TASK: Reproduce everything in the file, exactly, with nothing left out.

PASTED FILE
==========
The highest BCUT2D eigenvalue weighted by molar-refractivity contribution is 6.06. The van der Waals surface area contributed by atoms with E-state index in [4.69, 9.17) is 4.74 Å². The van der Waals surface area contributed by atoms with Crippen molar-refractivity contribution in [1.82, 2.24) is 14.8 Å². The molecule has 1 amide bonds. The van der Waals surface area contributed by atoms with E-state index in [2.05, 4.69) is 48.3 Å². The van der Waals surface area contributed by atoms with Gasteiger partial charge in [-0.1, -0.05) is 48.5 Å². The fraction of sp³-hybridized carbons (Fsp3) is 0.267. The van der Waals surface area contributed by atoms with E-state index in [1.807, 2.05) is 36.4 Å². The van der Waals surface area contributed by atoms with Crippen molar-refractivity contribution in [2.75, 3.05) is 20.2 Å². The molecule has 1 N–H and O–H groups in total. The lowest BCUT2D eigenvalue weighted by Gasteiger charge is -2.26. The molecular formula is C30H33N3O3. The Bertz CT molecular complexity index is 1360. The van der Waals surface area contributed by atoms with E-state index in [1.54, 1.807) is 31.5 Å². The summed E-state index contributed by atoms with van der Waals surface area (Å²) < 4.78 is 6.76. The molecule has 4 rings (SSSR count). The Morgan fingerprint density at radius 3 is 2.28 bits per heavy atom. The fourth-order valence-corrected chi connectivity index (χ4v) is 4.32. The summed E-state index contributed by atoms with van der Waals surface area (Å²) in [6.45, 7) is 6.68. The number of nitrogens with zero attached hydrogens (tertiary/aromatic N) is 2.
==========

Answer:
The highest BCUT2D eigenvalue weighted by molar-refractivity contribution is 6.06. The van der Waals surface area contributed by atoms with E-state index in [4.69, 9.17) is 4.74 Å². The van der Waals surface area contributed by atoms with Crippen molar-refractivity contribution in [1.82, 2.24) is 14.8 Å². The molecule has 1 amide bonds. The van der Waals surface area contributed by atoms with E-state index in [2.05, 4.69) is 48.3 Å². The van der Waals surface area contributed by atoms with Gasteiger partial charge in [-0.1, -0.05) is 48.5 Å². The fraction of sp³-hybridized carbons (Fsp3) is 0.267. The van der Waals surface area contributed by atoms with E-state index in [1.807, 2.05) is 36.4 Å². The van der Waals surface area contributed by atoms with Crippen molar-refractivity contribution in [2.75, 3.05) is 20.2 Å². The molecule has 1 N–H and O–H groups in total. The lowest BCUT2D eigenvalue weighted by Gasteiger charge is -2.26. The molecular formula is C30H33N3O3. The Bertz CT molecular complexity index is 1360. The van der Waals surface area contributed by atoms with E-state index in [1.54, 1.807) is 31.5 Å². The summed E-state index contributed by atoms with van der Waals surface area (Å²) < 4.78 is 6.76. The molecule has 4 rings (SSSR count). The Morgan fingerprint density at radius 3 is 2.28 bits per heavy atom. The fourth-order valence-corrected chi connectivity index (χ4v) is 4.32. The summed E-state index contributed by atoms with van der Waals surface area (Å²) in [6.45, 7) is 6.68. The number of nitrogens with zero attached hydrogens (tertiary/aromatic N) is 2.